If there is one thing that all of us, regardless of faith commitment, church affiliation, political persuasion, economic status, educational background can agree on it is this: these are challenging times for churches, communities, and our nation. We can do three things when the going gets a bit rough. One, bury our heads in the sand and pray for things to just get better. Two, address the current challenges in the same way we did in the past. Three, remember that God is our refuge and strength a very present help in times of trouble. Together, we can turn to the God who is our refuge and strength to help us now – in these challenging times. Throughout the season of Lent, I invite you to join us for two promising opportunities to grow and deepen our faith together.
ON SUNDAY MORNINGS AT 9:45 IN THE LOUNGE:
The Journey to Jerusalem: A story of Jesus’ Last Days. In this imaginative retelling, author John Pritchard, a Bishop of Oxford from 2007 – 2014, explores the gospel of Luke by looking through the eyes of the disciple John. The Journey to Jerusalem provides weekday readings for Lent from Ash Wednesday to Good Friday, along with a poem for each Saturday.
ON WEDNESDAY EVENINGS AT 7:00 IN THE LOUNGE:
Last year’s Wednesday evening classes proved to be a source of inspiration and fellowship for all participants. I anticipate that we will have the same uplifting experience this year. Holy Solitude: Lenten Reflections with Saints, Hermits, Prophets, and Rebels by Heidi Haverkamp, a writer, preacher, and retreat leader whose focus is spiritual development. Our faith is full of heroes who experienced God powerfully in solitude. Heidi Haverkamp offers their inspiring stories, thoughtful daily reflections, and practical spiritual disciplines to discover how time apart can open our eyes, ears, minds, and hearts to the still, small voice of God – and transform us for a life of faith and service.
AN ON-LINE LENTEN COMMUNITY?
I am a novice at social media, but a novice who is willing to learn. I am looking for a way to open the above two discipleship opportunities on-line. Most all of us have access to email, the FPCE website, or Facebook page. I am sure we can develop a way for you (and your friends?) to deepen their faith using the social media technology that is all around us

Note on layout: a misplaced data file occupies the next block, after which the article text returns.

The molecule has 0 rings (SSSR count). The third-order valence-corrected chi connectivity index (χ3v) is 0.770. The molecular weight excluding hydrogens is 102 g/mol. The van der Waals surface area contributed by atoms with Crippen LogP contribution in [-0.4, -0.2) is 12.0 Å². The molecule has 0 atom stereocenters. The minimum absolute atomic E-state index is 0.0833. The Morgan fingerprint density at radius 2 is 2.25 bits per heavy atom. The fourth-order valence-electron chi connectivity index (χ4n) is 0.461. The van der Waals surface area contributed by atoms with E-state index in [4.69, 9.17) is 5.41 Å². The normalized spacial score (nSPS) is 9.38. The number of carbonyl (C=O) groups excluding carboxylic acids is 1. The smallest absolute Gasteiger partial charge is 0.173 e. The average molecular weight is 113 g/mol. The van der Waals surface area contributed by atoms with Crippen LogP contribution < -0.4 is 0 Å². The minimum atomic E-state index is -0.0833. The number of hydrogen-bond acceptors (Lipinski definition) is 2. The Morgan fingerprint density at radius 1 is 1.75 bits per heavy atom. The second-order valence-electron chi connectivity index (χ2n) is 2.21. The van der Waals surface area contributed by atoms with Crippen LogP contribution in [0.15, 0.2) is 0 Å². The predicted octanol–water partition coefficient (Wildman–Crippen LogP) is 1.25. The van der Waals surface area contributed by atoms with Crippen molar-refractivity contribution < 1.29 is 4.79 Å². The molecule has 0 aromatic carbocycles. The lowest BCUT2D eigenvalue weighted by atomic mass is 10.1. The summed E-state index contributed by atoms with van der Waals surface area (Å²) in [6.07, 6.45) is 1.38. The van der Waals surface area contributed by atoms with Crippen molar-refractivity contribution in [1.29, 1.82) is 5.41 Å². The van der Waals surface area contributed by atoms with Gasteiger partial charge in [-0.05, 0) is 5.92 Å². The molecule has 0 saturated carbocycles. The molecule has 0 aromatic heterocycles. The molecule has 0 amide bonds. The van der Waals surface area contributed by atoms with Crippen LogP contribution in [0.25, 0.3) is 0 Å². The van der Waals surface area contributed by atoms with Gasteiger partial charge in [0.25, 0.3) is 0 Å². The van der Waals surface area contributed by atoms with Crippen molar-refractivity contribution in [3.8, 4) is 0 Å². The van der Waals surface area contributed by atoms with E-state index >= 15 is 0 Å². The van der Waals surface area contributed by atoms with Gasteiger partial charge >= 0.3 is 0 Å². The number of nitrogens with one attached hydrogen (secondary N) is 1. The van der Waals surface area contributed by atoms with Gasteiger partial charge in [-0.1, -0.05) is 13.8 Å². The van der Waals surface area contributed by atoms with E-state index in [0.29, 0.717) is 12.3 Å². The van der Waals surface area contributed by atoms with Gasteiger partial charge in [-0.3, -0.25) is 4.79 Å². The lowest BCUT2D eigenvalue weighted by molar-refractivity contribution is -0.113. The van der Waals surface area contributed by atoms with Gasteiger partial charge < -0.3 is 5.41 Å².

“The Long Walk: A Story of War and the Life that Follows” is the title of a “gripping, contemporary opera” recently performed by the Pittsburgh Opera Company on the stage of the theater of CAPA High School. “Gripping” only hints at the intense emotion and drama we experienced for over two hours with the others in the sold-out auditorium. The opera is a deeply personal exploration of a soldier’s return from Iraq where he served as an officer in an Explosive Ordnance Disposal unit and his battle with what he calls “the Crazy” as he tries to reintegrate into his family life. The opera is Based on the novel by the same title written by Brian Castner. (go to
https://www.pittsburghopera.org/show/the-long-walk if you want to view an exemplary three-minute clip from the opera).
As the opera comes to a close, the shattered Castner family determinedly sings a piece that demonstrates the resolve and resiliency of the human spirit – “we have to begin again.”
Brothers, sisters, and friends of FPCE, those words could be sung by us, and mainline congregations across this country. The elderly, wise theologian Walter Brueggemann says something I have been attempting to talk about, preach, and teach for the past four years; Everyone now agrees that we are at a new season in the life of the North American church, a new season that is starkly different from what was but that has almost taken us by surprise. That new season of dislocation is surely to be seen as a profound challenge to the church.”